Friday, 17 October 2014

Inequality is Never in Style!

In 2007 Blog Action Day was created as vehicle for bloggers worldwide to come together each year to discuss one important global issue. This year's topic is Inequality. There are so many forms of inequality at various levels, for example between species, countries, genders, cultures, and it can feel very overwhelming.

The Paraisópolis favela borders the affluent district of Morumbi in São Paulo, Brazil. Photo: Tuca Vieira

I want to take this opportunity to briefly highlight some of the examples of inequality within the fashion industry and showcase a few examples of those who are working hard to create a level playing field for everyone. In particular I believe there's massive inequality when it comes to the makers (most of whom are women) and the consumers of mainstream fashion. 

Earlier this year I had the honour of interviewing Aafreen Hasnain, an inspiring young woman working with and researching the artisans living in Uttar Pradesh, India. She told me that her research found that more than 60% of the artisans in the region are women, less than 10% of whom are educated beyond Grade 5 and due to a strict Caste System, a section of these women are given a lower wage than the others. According to not-for-profit Labour Behind the Label, "...the scandalous truth is that the majority of workers in the global fashion industry cannot afford to live with dignity, and earn no more than £5 a day in an industry worth over £28 billion across Europe". How is this not madness? 

Europe's Clean Clothes Campaign works extensively to try and close this gap. In Cambodia for instance, they've found that women are not being paid a living wage, meaning that they're constantly battling with the spectre of malnourishment, which in recent years has led to a spate of mass faintings due to overwork. The Clean Clothes Campaign educates and mobilises consumers, lobbies companies and governments, and offers direct solidarity support to workers in the garment industry. 

Greenola's Creative Director, Teresa Kuruvilla once told me that - "By paying workers a fair living wage, and creating a direct relationship built on mutual respect between the business and its producers, Fair Trade allows communities to develop sustainably and ultimately create a long-term, profitable, and ethical relationship between businesses, producers, and consumers". 

April 24th this year marked the first anniversary of the Rana Plaza garment factory collapse in Bangladesh, where 1133 people were killed and over 2500 were injured. This was a terrible example of extreme inequality taking and ruining lives. In response to this tragedy, and others like it within the fashion industry, a global board of industry leaders, campaigners, press and academics from within the sector and beyond have come together to create Fashion Revolution Day.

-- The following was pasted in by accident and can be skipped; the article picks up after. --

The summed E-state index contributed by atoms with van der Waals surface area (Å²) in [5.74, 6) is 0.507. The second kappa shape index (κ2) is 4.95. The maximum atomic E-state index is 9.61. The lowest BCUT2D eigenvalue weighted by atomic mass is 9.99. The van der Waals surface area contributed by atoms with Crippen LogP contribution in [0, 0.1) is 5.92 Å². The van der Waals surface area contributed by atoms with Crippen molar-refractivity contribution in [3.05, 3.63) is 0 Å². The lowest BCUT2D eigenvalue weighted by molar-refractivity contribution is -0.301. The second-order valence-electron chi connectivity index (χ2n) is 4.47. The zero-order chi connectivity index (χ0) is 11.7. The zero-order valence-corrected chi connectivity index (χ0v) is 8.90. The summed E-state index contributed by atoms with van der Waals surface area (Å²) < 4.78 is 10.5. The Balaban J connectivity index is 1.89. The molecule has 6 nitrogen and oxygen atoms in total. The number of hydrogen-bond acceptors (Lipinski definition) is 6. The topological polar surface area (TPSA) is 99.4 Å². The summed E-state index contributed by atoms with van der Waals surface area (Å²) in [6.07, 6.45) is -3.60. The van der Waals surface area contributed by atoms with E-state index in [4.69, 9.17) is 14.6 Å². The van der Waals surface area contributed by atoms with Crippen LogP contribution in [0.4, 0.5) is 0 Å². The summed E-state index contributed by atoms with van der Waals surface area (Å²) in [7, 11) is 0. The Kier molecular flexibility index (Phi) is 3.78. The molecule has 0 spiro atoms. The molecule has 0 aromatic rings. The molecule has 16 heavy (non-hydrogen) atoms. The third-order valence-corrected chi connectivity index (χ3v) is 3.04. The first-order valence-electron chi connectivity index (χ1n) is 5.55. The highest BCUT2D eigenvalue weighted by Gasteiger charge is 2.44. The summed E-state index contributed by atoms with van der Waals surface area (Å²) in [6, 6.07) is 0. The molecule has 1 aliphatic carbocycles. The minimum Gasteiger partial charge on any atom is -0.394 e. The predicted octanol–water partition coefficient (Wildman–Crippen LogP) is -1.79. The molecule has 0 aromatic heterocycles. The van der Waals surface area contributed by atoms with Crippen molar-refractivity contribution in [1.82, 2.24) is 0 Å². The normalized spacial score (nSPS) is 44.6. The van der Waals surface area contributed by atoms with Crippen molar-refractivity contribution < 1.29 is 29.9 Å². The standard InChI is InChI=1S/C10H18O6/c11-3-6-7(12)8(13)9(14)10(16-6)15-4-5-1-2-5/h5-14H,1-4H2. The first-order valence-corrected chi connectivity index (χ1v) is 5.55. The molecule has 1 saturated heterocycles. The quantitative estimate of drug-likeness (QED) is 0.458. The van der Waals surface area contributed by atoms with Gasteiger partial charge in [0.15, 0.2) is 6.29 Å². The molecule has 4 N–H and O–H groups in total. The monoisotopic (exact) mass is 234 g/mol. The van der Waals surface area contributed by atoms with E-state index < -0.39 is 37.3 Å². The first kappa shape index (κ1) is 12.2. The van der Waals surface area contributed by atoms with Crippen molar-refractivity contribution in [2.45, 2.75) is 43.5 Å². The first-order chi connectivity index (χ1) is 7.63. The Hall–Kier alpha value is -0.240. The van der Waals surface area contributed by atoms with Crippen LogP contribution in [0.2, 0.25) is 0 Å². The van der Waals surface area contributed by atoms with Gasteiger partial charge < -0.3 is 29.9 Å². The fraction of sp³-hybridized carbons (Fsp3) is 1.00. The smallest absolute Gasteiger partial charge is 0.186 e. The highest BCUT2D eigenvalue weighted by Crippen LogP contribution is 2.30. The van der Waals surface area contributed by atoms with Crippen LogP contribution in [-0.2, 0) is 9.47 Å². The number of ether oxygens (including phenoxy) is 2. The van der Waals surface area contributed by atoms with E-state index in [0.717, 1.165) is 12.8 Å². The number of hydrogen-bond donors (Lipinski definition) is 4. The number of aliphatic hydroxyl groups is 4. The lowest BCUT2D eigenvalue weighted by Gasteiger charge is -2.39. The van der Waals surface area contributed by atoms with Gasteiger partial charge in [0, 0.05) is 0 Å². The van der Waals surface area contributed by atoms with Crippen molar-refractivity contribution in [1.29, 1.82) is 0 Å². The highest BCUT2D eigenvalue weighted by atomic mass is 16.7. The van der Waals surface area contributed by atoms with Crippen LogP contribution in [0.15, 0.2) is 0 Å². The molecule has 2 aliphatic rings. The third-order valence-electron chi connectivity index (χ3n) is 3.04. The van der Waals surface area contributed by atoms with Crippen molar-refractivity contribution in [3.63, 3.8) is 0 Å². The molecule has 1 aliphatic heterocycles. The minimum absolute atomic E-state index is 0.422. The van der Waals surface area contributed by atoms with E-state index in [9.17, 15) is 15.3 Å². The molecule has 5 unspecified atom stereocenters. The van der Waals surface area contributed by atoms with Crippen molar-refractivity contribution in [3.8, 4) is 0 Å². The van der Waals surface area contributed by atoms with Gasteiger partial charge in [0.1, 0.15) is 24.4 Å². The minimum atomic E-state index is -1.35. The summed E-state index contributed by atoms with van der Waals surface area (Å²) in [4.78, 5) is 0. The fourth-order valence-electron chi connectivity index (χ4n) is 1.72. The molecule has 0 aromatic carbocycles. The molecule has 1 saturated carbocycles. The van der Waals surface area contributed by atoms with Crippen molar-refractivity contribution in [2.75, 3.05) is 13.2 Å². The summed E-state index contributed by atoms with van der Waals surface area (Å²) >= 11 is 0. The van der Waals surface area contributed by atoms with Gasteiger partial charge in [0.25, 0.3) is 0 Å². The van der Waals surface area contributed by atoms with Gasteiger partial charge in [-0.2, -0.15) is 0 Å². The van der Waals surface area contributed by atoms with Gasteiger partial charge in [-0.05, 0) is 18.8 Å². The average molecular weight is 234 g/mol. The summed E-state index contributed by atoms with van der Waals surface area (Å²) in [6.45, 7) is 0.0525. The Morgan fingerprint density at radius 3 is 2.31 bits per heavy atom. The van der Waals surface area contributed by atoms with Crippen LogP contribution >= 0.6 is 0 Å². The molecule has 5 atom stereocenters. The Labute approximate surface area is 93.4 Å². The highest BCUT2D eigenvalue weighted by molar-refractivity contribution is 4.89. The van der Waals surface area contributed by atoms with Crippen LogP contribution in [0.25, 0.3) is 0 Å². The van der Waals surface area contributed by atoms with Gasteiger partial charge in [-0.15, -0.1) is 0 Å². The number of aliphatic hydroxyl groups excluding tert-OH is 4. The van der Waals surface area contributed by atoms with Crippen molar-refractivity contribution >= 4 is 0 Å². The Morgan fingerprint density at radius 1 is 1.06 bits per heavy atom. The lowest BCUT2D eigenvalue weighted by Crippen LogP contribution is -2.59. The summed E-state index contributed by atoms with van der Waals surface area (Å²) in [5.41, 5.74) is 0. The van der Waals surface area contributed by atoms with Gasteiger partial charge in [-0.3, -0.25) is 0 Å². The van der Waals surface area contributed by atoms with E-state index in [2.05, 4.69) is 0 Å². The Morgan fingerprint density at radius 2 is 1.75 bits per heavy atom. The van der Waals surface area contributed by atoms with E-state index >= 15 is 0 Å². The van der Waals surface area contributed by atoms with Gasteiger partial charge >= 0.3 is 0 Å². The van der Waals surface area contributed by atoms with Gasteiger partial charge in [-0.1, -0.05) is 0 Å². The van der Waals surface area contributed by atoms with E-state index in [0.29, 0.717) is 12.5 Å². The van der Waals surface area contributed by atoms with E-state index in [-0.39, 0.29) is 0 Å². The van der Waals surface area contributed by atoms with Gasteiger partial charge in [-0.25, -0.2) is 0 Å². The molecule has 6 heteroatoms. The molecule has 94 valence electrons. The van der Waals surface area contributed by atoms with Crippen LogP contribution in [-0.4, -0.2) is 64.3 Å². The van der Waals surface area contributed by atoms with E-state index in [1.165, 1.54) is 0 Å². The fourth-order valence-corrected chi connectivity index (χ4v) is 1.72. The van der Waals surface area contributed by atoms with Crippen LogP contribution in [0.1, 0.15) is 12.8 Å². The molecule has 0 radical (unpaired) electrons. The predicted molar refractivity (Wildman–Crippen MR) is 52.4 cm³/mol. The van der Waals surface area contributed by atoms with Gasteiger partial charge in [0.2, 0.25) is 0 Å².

The driving force behind Fashion Revolution Day has been a desire to use the power of fashion to catalyse change and reconnect the broken links in the supply chain. Our lack of knowledge can mean that our purchasing decisions can lead us to become unwitting accomplices to human rights violations and environmental degradation. I would argue that ethical fashion is everyone's business! 

What do you think? I'd love to hear your comments!

Wednesday, 1 October 2014

Jacob & Esau - A Creative Adventure in Fair Fashion

In the sometimes inwards-looking and selfishly motivated world of fashion, there are still those that are choosing to take a stand for better things. Two young women based in Melbourne have joined forces to start a new label called Jacob & Esau - with a deliberate focus on the makers of their clothing. I recently spoke to co-founders Joanne and Esther about their new adventure in ethical design!

Q. Where did the name Jacob & Esau come from?

J: This is an interesting one! Right before Esther & I even mentioned the idea of starting our own fashion label to each other, Esther always had this name in mind. She thought it was pretty cool to draw inspiration from the biblical siblings in the creative direction of her designs. Jacob for simple, everyday basics and Esau for the occasional wild pieces! So when the time came to decide on a name for our label, she suggested Jacob & Esau and explained the creative underpinnings of this name. I thought it was a fantastic idea and then only realised it also stood for the initials of our very own names! J & E, Joanne & Esther… there you go!

Esther and Joanne

Q. How would you describe Jacob & Esau in 10 words or less?

E: Easy peasy – “Clothing for the people”

Q. Why is fairness and transparency important to you both personally and professionally?

J: Honest and genuine relationships have become sort of a rare breed. It is much easier to do things which serves one’s self at the expense of another person and has probably become the norm in our culture these days; like the popular saying, “look after number one”. I take it as a personal challenge to dare to be a little different, both in the workplace and beyond! 

In the last few years, it has become increasingly obvious to me the need to maintain this stand for fair and honest interactions, be it in everyday choices, my own relationships and business decisions. The J & E initiative was born out of a collective desire to see an option for everyday people to choose clothes which are made fairly by people who are treated respectfully.

Q. What kind of aesthetic will your clothing have?

E: J & E garments are wardrobe staples, think of your favourite white tee, casual men's shorts or a throw-on summer dress in a cute print! Of course we are all influenced by trends to a certain degree, but J & E takes special care to design styles that can be worn for years to come and can be mixed and matched with an existing wardrobe, adding value to the life of the garment.

We are aware of the stigma that is associated with 'ethical or sustainable fashion' and are keen to provide the opposite! In essence, our clothes should look like 'normal' clothes, but upon further inspection a real story evolves, revealing the backbone of our label and it's ethical business decisions.